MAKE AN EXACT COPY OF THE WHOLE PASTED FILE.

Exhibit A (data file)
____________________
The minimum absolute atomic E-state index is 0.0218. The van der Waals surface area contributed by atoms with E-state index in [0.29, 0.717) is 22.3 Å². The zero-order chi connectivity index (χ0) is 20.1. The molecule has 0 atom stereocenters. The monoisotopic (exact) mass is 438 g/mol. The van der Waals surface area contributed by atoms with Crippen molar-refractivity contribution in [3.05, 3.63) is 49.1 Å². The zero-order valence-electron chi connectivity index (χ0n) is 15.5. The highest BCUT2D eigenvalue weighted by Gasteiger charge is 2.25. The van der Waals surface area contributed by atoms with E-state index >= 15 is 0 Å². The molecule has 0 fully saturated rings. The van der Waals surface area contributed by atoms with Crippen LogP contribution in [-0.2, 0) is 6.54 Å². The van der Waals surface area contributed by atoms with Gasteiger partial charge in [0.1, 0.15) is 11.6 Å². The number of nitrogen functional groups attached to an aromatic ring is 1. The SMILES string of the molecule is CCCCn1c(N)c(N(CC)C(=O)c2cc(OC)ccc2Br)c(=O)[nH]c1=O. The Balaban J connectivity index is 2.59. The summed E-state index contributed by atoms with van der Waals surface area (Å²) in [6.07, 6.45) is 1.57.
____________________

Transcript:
The minimum absolute atomic E-state index is 0.0218. The van der Waals surface area contributed by atoms with E-state index in [0.29, 0.717) is 22.3 Å². The zero-order chi connectivity index (χ0) is 20.1. The molecule has 0 atom stereocenters. The monoisotopic (exact) mass is 438 g/mol. The van der Waals surface area contributed by atoms with Crippen molar-refractivity contribution in [3.05, 3.63) is 49.1 Å². The zero-order valence-electron chi connectivity index (χ0n) is 15.5. The highest BCUT2D eigenvalue weighted by Gasteiger charge is 2.25. The van der Waals surface area contributed by atoms with E-state index >= 15 is 0 Å². The molecule has 0 fully saturated rings. The van der Waals surface area contributed by atoms with Crippen LogP contribution in [-0.2, 0) is 6.54 Å². The van der Waals surface area contributed by atoms with Gasteiger partial charge in [0.1, 0.15) is 11.6 Å². The number of nitrogen functional groups attached to an aromatic ring is 1. The SMILES string of the molecule is CCCCn1c(N)c(N(CC)C(=O)c2cc(OC)ccc2Br)c(=O)[nH]c1=O. The Balaban J connectivity index is 2.59. The summed E-state index contributed by atoms with van der Waals surface area (Å²) in [6.07, 6.45) is 1.57.